[46]           In this case, however, the plaintiff did not delay the bringing of his claim for reasons of strategy. Rather, in the absence of the memorandum disclosing that McNamara’s Statutory Declaration was incorrect, he simply had no claim to bring. At the ID hearing on July 9, 2013, Vu tried to persuade the tribunal that he was in compliance with his terms of release and that the CBSA was mistaken, but the tribunal preferred McNamara’s more detailed evidence and made a finding of fact against the plaintiff. The plaintiff was without any evidence to rebut that finding until the disclosure on June 10, 2015. At no point during the hearing on July 9, 2013, or at any subsequent hearing, did McNamara reveal that she had relied on an interpreter; rather, the evidence in her Statutory Declaration (which itself was only disclosed in January 2014) was that the she and the witness had spoken to each other in English.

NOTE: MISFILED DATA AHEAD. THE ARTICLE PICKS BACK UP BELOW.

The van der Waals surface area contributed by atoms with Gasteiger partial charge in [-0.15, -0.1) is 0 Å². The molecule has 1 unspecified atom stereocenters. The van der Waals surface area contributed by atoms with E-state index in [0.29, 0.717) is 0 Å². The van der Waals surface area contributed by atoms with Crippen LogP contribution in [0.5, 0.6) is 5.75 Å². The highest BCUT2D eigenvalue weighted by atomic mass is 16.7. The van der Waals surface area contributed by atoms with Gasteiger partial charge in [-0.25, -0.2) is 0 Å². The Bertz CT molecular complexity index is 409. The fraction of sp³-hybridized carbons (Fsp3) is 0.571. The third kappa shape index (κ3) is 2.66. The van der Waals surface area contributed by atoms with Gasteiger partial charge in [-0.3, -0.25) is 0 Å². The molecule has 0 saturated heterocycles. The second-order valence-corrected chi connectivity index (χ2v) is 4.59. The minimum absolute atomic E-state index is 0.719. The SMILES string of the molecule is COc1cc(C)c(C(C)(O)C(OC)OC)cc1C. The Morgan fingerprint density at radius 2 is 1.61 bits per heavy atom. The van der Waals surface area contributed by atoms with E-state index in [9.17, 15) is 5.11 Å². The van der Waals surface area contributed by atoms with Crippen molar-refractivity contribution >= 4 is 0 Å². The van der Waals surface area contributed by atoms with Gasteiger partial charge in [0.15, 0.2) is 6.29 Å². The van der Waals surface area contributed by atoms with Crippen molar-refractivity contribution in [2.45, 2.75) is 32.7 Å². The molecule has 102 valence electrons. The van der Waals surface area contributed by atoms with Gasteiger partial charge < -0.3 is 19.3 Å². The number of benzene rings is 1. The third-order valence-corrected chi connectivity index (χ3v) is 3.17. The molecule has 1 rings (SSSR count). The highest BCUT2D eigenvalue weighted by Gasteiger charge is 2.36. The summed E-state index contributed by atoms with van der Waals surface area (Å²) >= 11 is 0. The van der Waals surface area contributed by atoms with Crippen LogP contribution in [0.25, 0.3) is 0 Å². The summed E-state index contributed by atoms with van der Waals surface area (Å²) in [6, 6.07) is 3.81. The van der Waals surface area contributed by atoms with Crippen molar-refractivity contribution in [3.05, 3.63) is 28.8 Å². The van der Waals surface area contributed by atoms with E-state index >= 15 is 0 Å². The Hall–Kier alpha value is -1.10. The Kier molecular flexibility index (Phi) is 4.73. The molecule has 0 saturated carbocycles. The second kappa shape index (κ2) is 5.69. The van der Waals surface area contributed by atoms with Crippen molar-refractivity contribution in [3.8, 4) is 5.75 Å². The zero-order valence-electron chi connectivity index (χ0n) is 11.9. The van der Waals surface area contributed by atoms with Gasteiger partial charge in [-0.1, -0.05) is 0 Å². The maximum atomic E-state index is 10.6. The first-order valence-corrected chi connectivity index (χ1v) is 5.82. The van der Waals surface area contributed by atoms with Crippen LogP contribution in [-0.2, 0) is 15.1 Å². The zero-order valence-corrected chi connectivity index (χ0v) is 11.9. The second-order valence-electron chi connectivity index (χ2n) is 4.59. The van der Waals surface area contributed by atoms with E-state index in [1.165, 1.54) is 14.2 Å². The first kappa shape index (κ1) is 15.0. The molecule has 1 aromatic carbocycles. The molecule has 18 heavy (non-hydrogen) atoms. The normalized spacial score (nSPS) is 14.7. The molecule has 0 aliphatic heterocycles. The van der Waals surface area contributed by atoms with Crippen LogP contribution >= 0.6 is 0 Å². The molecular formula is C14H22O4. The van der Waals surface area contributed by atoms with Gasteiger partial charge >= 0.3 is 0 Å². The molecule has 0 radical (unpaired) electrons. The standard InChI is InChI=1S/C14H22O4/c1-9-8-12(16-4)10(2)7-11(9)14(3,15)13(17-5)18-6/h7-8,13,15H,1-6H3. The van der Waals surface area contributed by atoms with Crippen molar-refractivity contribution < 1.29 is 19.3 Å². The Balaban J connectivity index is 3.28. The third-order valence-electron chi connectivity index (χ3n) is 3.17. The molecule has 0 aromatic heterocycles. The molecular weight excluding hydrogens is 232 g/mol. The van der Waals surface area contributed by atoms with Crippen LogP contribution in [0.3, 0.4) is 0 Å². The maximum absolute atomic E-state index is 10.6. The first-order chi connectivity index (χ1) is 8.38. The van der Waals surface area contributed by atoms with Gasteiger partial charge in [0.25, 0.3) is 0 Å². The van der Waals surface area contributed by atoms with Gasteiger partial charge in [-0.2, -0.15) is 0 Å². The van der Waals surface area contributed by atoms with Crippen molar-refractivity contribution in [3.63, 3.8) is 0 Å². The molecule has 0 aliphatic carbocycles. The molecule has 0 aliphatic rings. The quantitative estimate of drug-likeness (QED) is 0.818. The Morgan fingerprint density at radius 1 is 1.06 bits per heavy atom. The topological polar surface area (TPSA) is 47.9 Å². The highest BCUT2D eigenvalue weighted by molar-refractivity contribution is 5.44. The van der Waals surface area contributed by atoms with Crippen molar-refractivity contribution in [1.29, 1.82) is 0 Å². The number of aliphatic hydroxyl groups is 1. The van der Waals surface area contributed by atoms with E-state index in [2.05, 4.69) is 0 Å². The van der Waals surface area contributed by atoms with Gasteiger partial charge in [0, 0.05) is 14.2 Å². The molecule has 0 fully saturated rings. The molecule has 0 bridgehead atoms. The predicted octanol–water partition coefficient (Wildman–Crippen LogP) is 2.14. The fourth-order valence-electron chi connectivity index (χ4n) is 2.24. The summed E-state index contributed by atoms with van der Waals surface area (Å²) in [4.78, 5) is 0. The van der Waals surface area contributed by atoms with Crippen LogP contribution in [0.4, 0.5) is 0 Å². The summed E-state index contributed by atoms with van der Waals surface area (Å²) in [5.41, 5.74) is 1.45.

[47]           Further, prior to receiving the memorandum in June 2015, Vu was pursuing other, more pressing and appropriate remedies, including detention reviews, the spousal sponsorship application, and attempts to address living arrangements for his infant daughter.  I find, as the Court of Appeal did in Presidential MSH Corporation v. Marr, Foster & Co. LLP2017 ONCA 325135 O.R. (3d) 321 (“Presidential MSH Corporation”)at para. 32that it would have been inappropriate to require the plaintiff to prematurely resort to court proceedings while the statutory alternative process was ongoing, which might make the proceedings unnecessary.” Moreover, a lawsuit would not have achieved Vu’s objective of being released.